I asked Keller how Hatchet performed as a rig dog (the dog that is used to strike a bear track while riding in or on top of the dog box in the hunting vehicle). “We hunt in swampy areas with lots of creeks and in lots of plantation red pines on the higher ground,” he replied. “We can only bait up to 30 days before the start of bear kill season. From July 8 to August 8, let’s say, we rig, looking for tracks. When he would strike off the box, Hatchet would indicate that he had scent by giving a weak, whiney yelp. That was funny because normally he had a strong voice.  

“From the time he was three years old, I wouldn’t have to look for a track. I knew when he opened that he had a bear. Oftentimes, he was winding the track. He was a little tighter with his mouth on a cold track. When his mom Josey barked, she had it. Hatchet instilled confidence because when he barked, I knew he was going to jump the bear. If he opened on a cold track, it wasn’t a matter of if but when we would jump the bear. When the bear stayed on the ground and refused to tree, Hatchet bayed hard and he bayed tight. He was smart. He would work the bear close and hard, but he wasn’t suicidal.” 

“The number of bears that he treed on his own from start to finish, I couldn’t count,” Keller continued. “On one hunt in particular, which was about four years ago on the western end of the UP, it had rained hard in the early hours of the morning. We checked a bait and it had been hit before the rain. We checked other baits and it was the only one that had been hit. So, I told the rest of the group I would just take Hatchet in there. It was a rough bait to get to. He just seemed to know, even when he couldn’t smell it, where a bear would go. He would go to an area where he thought a bear would be laying up and he would start checking it. He opened one time. 

“I had a young gentleman with me that was a first-time bear hunter. Hatchet barked once, right on top of the bear,” Keller said. “He ran and the bear circled a big lake. He came back around it, and for some reason the bear decided to swim in the lake. As it swam, about ten feet behind was Hatchet swimming after it. They broke out on the other end of the lake and went to a walking bay. I was too far away from the truck to get the other dogs in to him.” My adrenaline was pumping as I tried to keep up with Keller’s story on the keyboard.   

Keller continued, “We got back to the truck and I radioed the other guys and told them which way the bear was going. I was experiencing major GPS malfunctions with Hatchet’s collar and couldn’t track him. We were in a very large section, so everyone in our party spread out. Hatchet had such a powerful voice and the other hunters began to hear him, miles away through the swamp. Finally, I devised a plan; I had to figure out the GPS problem. It had to be getting interference from someone. Separated from the other hunters, I pulled out the long-range antenna and it picked him up on the GPS at 1.6 miles. He hadn’t been heard from in over an hour,” said Keller, the frustration still in his voice as he recounted the story.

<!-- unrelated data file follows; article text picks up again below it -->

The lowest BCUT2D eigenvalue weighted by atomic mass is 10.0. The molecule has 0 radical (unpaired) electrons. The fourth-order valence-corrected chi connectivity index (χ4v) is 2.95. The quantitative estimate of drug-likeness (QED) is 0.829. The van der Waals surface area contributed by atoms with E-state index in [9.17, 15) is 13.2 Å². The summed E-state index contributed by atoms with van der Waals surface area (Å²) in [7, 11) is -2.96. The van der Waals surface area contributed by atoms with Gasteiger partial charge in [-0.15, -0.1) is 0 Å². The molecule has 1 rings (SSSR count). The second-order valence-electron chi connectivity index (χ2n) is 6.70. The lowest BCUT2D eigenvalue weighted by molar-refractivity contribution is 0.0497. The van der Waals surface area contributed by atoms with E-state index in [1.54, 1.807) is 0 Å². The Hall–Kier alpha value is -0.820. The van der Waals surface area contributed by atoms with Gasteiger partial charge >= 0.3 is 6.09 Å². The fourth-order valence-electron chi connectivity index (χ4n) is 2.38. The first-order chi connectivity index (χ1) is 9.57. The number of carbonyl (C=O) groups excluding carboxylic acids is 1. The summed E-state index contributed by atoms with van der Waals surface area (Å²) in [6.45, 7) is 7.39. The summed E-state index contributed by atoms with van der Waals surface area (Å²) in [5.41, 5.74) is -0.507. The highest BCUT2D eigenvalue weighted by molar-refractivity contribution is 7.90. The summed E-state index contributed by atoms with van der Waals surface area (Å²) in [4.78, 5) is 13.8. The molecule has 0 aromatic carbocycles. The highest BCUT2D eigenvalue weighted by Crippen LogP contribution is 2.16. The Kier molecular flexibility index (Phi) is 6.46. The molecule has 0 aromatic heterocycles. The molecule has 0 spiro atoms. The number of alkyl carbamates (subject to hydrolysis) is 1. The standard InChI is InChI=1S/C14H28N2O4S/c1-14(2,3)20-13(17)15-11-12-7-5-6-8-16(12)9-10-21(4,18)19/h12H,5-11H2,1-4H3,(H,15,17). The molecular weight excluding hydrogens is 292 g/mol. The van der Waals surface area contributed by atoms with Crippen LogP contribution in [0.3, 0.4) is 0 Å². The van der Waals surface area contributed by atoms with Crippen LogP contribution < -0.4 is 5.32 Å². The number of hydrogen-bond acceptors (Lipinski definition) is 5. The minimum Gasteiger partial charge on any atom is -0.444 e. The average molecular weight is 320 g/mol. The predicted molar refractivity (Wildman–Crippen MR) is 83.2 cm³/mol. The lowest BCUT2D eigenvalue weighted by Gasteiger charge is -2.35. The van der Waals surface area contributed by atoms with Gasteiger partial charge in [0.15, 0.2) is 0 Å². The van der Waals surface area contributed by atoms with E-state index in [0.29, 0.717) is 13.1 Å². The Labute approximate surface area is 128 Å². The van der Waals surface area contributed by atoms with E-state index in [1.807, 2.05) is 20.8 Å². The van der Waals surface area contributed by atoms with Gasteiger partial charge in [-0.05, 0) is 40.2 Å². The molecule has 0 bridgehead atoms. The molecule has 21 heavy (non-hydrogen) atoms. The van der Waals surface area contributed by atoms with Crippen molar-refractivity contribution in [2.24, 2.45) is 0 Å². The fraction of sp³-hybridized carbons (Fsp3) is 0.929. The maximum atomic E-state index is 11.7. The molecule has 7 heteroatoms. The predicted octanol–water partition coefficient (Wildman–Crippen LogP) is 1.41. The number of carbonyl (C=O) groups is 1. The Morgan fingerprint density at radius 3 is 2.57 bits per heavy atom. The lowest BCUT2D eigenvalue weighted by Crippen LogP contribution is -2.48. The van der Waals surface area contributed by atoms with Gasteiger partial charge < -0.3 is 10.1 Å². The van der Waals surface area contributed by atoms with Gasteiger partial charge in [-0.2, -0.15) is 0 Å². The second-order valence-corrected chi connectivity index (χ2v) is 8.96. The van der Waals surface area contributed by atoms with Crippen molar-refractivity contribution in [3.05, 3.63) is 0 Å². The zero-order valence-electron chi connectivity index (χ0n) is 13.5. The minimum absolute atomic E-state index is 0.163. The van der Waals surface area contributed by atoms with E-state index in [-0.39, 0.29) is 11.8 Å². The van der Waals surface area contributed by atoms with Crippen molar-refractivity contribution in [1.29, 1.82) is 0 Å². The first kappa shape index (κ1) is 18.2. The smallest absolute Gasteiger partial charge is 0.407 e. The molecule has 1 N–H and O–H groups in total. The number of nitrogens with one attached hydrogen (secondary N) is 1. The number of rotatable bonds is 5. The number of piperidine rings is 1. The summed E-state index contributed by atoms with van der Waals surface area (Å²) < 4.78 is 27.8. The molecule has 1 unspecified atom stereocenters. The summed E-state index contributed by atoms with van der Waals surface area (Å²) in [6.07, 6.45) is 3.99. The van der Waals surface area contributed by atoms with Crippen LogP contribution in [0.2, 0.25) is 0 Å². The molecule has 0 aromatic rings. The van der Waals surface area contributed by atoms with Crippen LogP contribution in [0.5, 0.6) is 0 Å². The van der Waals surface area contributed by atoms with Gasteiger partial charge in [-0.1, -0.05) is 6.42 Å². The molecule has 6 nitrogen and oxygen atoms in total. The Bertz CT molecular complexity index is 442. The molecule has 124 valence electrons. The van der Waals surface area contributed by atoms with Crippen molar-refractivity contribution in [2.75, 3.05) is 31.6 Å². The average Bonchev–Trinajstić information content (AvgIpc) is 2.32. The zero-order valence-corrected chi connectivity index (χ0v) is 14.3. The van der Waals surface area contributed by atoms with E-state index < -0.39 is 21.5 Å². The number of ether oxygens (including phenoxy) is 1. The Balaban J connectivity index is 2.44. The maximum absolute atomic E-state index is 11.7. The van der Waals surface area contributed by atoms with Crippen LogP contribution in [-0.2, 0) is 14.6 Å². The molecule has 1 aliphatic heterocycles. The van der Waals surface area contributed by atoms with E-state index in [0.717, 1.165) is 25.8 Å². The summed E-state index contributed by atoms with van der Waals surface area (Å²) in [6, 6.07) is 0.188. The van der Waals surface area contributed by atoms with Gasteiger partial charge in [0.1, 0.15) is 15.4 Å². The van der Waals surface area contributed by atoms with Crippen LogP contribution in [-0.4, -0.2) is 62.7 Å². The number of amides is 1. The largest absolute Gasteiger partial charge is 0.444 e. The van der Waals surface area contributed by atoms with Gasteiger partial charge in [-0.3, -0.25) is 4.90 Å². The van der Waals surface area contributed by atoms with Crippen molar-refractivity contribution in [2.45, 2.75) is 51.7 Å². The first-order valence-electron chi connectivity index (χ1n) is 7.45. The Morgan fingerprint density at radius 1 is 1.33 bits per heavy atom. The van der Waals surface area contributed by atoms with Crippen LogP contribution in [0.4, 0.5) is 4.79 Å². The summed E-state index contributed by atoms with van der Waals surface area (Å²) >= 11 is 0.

“We were able to get within a mile from him in the vehicles and walked in from there. It turned out to be an average-sized bear of about 200 pounds,” he said. “I would like to say that was the end of the story, but it wasn’t. 

“When we walked in towards the treed bear, our shooter, who was a first-time bear hunter, was nervous. The bear was also nervous, snapping its jaws. I told the hunter, ‘Don’t shoot until I tell you to shoot.’ The next thing I know, I hear the rifle go off. The bear bails out and I have no idea where it’s hit. Hatchet and the bear are tumbling together. Our whole group was a mile into the swamp and we had no way to get help to Hatchet.” Hatchet walked and fought the bear for another hour and a half before Keller was able to put his tag on him. He told me that the bear tried to climb but Hatchet pulled him off the tree. 

Keller also told me about a hunt he took last fall with Hatchet. “We had a bear bail out of a tree and land on Hatchet. It was almost like the bear targeted him. It broke every rib on his left side and collapsed both lungs. He still made it across another whole section before I was able to pull him off the track.” 

As I spoke with Keller, he told me that he wanted to recall as much of his dog’s story as he could so that he wouldn’t discredit the remarkable hound. “We’ve been through so much together, it’s hard to remember it all. The number of people that were able to see their first bear because of that dog would be impossible to count. He was my buddy—that was it, more than anything. He was the greatest hound I ever had the pleasure of knowing. At home, he wouldn’t leave the kids or my side. He was great in the house and I could take him anywhere off leash.”  

Hatchet would have been 10 years old this year in March. “I put him down on Christmas Eve,” Keller said. “It was more painful watching him wither away. When healthy, he weighed 85-90 pounds. It was very hard.” 

In closing, Keller told me about the last bear they killed at the camp in the UP last fall. Hatchet went from start to finish on the bear. “In later years, he was losing step when fighting a bear closely and got whacked in the early training season. I laid him up but in the first week of kill season, I dumped two staple guns into him while putting him back together.”  

Hatchet was also an exceptional bobcat hound. He was very smart and would sight-trail a cat when he couldn’t smell them. The one thing I notice from doing these articles is that the good ones always have a common trait, namely intelligence. There’s no doubt that this was a hound that deserved the title Legendary Bear Hound in every way.